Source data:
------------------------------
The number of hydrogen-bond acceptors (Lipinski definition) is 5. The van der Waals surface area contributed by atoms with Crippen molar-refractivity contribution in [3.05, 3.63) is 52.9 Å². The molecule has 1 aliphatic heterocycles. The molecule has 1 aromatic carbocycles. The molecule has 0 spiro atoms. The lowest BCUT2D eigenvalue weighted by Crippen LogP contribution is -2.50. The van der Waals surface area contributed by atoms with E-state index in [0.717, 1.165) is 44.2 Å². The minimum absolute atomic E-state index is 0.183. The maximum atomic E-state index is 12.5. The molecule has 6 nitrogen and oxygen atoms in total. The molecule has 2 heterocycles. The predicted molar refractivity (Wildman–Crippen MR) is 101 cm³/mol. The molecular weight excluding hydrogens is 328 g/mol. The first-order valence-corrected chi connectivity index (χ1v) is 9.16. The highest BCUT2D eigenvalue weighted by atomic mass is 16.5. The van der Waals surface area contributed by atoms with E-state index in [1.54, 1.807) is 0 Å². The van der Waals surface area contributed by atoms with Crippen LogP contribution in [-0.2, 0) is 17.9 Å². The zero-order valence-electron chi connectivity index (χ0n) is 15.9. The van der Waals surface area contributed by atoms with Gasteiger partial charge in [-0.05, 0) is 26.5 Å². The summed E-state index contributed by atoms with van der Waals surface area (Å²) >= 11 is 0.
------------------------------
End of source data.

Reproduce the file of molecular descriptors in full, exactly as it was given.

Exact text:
The number of hydrogen-bond acceptors (Lipinski definition) is 5. The van der Waals surface area contributed by atoms with Crippen molar-refractivity contribution in [3.05, 3.63) is 52.9 Å². The molecule has 1 aliphatic heterocycles. The molecule has 1 aromatic carbocycles. The molecule has 0 spiro atoms. The lowest BCUT2D eigenvalue weighted by Crippen LogP contribution is -2.50. The van der Waals surface area contributed by atoms with E-state index in [0.717, 1.165) is 44.2 Å². The minimum absolute atomic E-state index is 0.183. The maximum atomic E-state index is 12.5. The molecule has 6 nitrogen and oxygen atoms in total. The molecule has 2 heterocycles. The predicted molar refractivity (Wildman–Crippen MR) is 101 cm³/mol. The molecular weight excluding hydrogens is 328 g/mol. The first-order valence-corrected chi connectivity index (χ1v) is 9.16. The highest BCUT2D eigenvalue weighted by atomic mass is 16.5. The van der Waals surface area contributed by atoms with E-state index in [1.54, 1.807) is 0 Å². The van der Waals surface area contributed by atoms with Crippen LogP contribution in [-0.2, 0) is 17.9 Å². The zero-order valence-electron chi connectivity index (χ0n) is 15.9. The van der Waals surface area contributed by atoms with Gasteiger partial charge in [-0.05, 0) is 26.5 Å². The summed E-state index contributed by atoms with van der Waals surface area (Å²) >= 11 is 0.